All Authors Should Blog

Assuming a book has sold any significant number, an author of a book has a built-in audience. The readers of a book will want to know what the opinions are on related topics, or how the author sees the content of the book relating to new information. The author can write (has the talent to) if he or she wrote a book. So, all authors should blog.

Guy Kawasaki and Malcolm Gladwell both started blogging this year, and have significant readership. This allows for an ongoing conversation that the author with readers, the readers with each other, and the readers with the authors. There is no easier way to keep the author’s ideas expressed in the book fresh in the minds of his or her readers. When the author announces a new book, it is almost guaranteed that at least 25% of the readers will buy the book within the first month. I am basing this is number is based on 37 Signal’s readership, and how many Getting Real e-books they sold in the first month of the release, (around 19,000 blog subscribers at that time of this post according to their FeedBurner stats) with the only marketing being a blog post and a sub domain page on their site, and enthusiastic readers’ word of mouth.

Malcolm Gladwell blogs to point out new examples of the points he made in his books Blink and The Tipping Point. As do As do Guy Kawasaki regarding startups, as does and Seath Goodin regarding marketing, as does Joseph Jaffe regarding new marketing. In the case of Robert Scoble and Shel Israel, they used a blog to introduce the ideas of blogging in a book they wrote, and then continue to point out new examples of the points in their book as news items break.

Almost every book I have purchased in the last year was because of blog buzz. Only one was based on Amazon ratings and reviews. Some are because I read the author’s blog, others are because the books keep coming up in the conversation in various blogs. Or could it just be that these books just happen to be popular with blog readers?

Books I have purchased from being influenced by the author or the book in blogs/podcasts (I am not going to link to my Amazon affiliate links because I want to make a genuine point in this post, and do not want it to appear that I am doing this for the commission):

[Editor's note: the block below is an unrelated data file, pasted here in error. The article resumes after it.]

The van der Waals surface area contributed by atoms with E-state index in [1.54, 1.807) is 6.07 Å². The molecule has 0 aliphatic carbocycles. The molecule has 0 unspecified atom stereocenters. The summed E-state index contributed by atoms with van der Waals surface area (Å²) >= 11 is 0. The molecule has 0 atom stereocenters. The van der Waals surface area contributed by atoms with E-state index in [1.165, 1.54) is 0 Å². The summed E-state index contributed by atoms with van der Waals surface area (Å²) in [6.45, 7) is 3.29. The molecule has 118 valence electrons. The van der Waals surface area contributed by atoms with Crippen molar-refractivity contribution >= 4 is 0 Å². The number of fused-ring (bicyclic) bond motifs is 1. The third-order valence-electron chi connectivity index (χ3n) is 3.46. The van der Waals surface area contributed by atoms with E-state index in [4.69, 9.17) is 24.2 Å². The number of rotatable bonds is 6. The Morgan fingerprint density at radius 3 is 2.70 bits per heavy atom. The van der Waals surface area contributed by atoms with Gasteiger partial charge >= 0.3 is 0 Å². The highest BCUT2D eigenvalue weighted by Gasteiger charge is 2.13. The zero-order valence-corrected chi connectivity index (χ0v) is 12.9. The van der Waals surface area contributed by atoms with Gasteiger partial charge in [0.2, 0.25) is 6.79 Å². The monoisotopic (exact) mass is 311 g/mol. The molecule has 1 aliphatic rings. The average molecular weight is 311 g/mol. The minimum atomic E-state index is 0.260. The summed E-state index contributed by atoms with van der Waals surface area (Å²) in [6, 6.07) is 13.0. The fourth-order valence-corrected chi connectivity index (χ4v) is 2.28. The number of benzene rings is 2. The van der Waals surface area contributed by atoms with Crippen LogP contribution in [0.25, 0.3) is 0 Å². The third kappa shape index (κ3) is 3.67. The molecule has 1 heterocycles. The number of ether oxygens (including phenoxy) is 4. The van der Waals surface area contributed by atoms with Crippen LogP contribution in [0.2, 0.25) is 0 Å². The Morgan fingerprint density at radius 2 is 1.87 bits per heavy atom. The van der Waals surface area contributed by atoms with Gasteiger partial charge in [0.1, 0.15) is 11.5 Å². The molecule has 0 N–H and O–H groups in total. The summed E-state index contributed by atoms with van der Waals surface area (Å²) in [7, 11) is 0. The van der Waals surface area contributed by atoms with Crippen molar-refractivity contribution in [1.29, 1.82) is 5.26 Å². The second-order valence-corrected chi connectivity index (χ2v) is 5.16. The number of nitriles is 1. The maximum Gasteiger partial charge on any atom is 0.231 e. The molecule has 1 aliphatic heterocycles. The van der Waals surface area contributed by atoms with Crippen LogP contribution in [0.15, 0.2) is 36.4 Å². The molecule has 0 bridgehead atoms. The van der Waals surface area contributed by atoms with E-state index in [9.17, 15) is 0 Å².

-Naked Conversations, Robert Scoble and Shel Israel
-Life After the 30 Second Spot, Joseph Jaffe
-Ruby Programming, Dave Thomas, Chad Fowler and Andy Hunt
-Agile Development in Rails, David Heinemeier Hansson, Tomas Hunt
-Learn to Program, Chris Pine
-The Pragmatic Programmer, Andy Hunt, Dave Thomas
-The World Is Flat, Thomas Freidman
-Getting Real, 37 Signals
-Defensive Web Design, 37 Signals

Future book purchase from being influenced by the author or the book in blogs/podcasts:
-The Tipping Point, Malcolm Glawell
-Blink, Malcolm Gladwell
-Freakonomics, Steven D. Levitt, Stephen J. Dubner
-The Clutrain Manifesto, Christopher Locke, Rick Levine, Doc Searls, David Weinberger
-Rise of the Creative Class, Richard Florida
-The Ten Faces of Innovation, Thomas Kelley
-Creating Customer Evangelists, Jackie Huba and Ben McConnell

One thing to note is that I did not first hear about them, nor was I marketed to about them by any traditional means such as TV, newspapers, magazines, or radio. It was all through reading blogs (by the authors in some cases), and in many cases, hearing the author speak in a podcast. I am wondering whether it is more blogs or Amazon reviews that are influencing blog readers to buy a given book.

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3 Responses to All Authors Should Blog

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